In praise of the lowly moth
How expert Heather Greer shows us that the butterfly's cousin is just as lovely
Everyone loves butterflies - but moths? We tend to think of moths as our enemies - we buy moth repellent to kill off moths and their eggs, so that our winter woollies (they love cashmere) are protected from their depredations.
But Heather Greer has opened my eyes to the charms of the moth, with her study of the moths and butterflies of Connemara. Many moth species have lovely names - the Emperor Moth, the Peach Blossom, the Common Emerald, the December Moth (known in Irish as Leamhnan na Samhna, or Hallowe'en Moth) and pretty colouring to match.
Heather has a special reason, perhaps, for embracing the oft-despised moth. She's a trans-sexual (she changed from male to female in the 1980s, making the "final stage" of the journey in 1990) and she feels a sense of identification with the moth and its lowly status. The moth has had such a bad press! We abhor moths without knowing much about them: but only about three moths out of 4,000 species are clothes-eaters. The vast majority eat plants, grasses, brambles and a wide range of herbaceous perennials. The main culprit for clothes-eating is the tiny Brown House moth: Heather emphasises that "99.999pc of others are totally innocent!"
She adds: "They bring only pleasure to our souls, if we but let them!"
The moth is a cousin of the more cherished butterfly, whom most of us love (although a few people have a phobic fear of the butterfly, too): they are part of the common order of Lepidoptera and when examined up close, both the moth and the butterfly are astonishing creatures. We know how exquisite the Red Admiral and the Painted Lady butterflies are, though they are infrequent visitors to Connemara because there is not quite enough shelter and the salty sea-air isn't always congenial to them: they prefer the Burren in Co Clare. Since most butterflies migrate from warmer climes the south-east of Ireland is probably the most popular location for the species, most numerously from May to October.
Yet, a surprising variety of moths and butterflies are seen in Connemara, and Heather has photographed them in stunning detail in her book On Your Doorstep - Moths and Butterflies of Connemara.
Her fascination with moths began on a mild summer night in the early 2000s. She was in the kitchen of her home near Cleggan, when she caught sight of an amazing array of moths by moonlight, and she was struck by the delicacy of their tiny anatomies and the intricate design of their wings. From that moment, she was hooked, and joined Moth Ireland, a group of moth enthusiasts - there really is a group for everyone.
Heather's background was in engineering and management, where she was successful, but she has had her ups and downs in life - and in that, too, she feels a kinship with the moth and the butterfly, whose lives can be devoured by predators or nature's hazards. She grew up in Howth, though her parents had originally come from England: her father managed a factory in Finglas, Unidare, and all the family were Salvation Army.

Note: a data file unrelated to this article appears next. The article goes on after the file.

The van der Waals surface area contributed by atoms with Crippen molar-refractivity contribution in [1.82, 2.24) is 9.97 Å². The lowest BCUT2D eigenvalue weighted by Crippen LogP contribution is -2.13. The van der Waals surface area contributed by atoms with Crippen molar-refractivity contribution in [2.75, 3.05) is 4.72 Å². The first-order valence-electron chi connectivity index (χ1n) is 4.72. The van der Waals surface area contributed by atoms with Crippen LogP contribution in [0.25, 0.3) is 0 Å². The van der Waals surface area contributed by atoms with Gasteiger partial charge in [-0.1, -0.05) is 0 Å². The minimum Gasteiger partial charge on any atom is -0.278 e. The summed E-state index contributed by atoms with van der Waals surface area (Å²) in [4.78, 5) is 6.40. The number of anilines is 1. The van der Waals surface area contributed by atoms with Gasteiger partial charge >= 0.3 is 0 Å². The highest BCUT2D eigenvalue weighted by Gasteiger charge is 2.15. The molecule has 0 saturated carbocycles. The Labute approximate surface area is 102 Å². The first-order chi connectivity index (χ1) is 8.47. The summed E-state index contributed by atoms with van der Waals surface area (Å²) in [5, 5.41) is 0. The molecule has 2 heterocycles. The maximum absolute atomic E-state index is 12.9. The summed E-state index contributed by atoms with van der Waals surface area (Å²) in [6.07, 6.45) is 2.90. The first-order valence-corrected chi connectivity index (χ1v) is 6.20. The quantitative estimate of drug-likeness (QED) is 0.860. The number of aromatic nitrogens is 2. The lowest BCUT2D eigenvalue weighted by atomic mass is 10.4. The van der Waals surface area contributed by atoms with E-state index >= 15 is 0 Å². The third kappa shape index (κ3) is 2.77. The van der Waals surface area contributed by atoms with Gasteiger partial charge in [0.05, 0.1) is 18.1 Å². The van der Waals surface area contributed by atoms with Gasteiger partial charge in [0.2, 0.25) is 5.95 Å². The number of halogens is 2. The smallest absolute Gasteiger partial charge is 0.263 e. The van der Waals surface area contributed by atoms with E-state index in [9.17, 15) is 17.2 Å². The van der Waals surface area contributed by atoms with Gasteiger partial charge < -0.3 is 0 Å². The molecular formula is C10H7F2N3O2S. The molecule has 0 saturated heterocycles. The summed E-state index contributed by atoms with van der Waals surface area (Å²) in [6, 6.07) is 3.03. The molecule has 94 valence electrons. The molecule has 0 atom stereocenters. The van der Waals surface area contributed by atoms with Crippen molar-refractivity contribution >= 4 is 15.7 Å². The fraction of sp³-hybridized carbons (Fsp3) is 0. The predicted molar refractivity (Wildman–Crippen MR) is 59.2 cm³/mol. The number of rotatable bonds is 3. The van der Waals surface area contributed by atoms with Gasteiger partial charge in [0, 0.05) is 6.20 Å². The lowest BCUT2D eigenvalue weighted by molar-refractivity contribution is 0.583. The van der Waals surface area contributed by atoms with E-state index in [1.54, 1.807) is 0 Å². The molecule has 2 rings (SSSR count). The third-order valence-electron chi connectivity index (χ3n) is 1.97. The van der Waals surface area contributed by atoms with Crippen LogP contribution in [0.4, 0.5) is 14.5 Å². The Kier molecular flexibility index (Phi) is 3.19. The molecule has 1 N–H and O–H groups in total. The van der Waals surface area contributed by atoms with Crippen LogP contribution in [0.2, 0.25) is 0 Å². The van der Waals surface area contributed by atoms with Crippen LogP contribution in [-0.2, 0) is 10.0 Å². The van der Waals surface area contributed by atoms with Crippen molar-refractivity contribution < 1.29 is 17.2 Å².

As a male, she married and had a daughter and a son, and she has recently become a grandparent (her book is dedicated to Freddie, her new baby grandson). Her Sally Army parents weren't entirely thrilled when she took the decision to change sex, but eventually there was an element of acceptance. Her father was "a hard-driven" type of man; her Mum, who "half-understood" the trans-change, was terrific and always warm-hearted. Heather herself felt that the sex-change wasn't a matter of courage - she just "had to do it. There was no alternative."
She separated from her original spouse, and for some years she was alone - "I felt genderless, sexless, for some time". But then she met Mary Lovett from Galway, her present partner, and they're settled together in Cleggan - "a place I love in a way that I've never loved anywhere else." Mary, who is a keen gardener, is brilliant with the moths and butterflies, too, and - great excitement! - identified the presence of a Death's Head Hawkmoth, which is very rare in the west of Ireland (and is lovingly photographed in Heather's book, which Heather says should really cite Mary as co-authored).
Heather - who has a PhD and thus a "Dr Greer" - published the book herself under the imprint of Matador. The naturalist Michael Viney has written a foreword, and all the main bookstores in the Connemara area are now stocking it. (It can also be ordered through the website connemaradoorstep.com).
At 70, Heather Greer has embarked on a new career - as a specialist in the botany, geology and geography of Connemara. She's always had an interest in, and a commitment to, issues around climate change, and has chaired energy research groups, too, so she benefits from her science background. Connemara is a rich source for natural and geological research, being on the edge of the earth's terrain where two continents divided (the north of Ireland is geologically part of a different continent from the south of Ireland - wouldn't you know?).
Her next book, which she is now well into, is about the history, geography and biography associated with Omey Island, which was probably inhabited some 6,500 years ago, and where, as it happens, my grandmother Mary Conroy was born in 1870.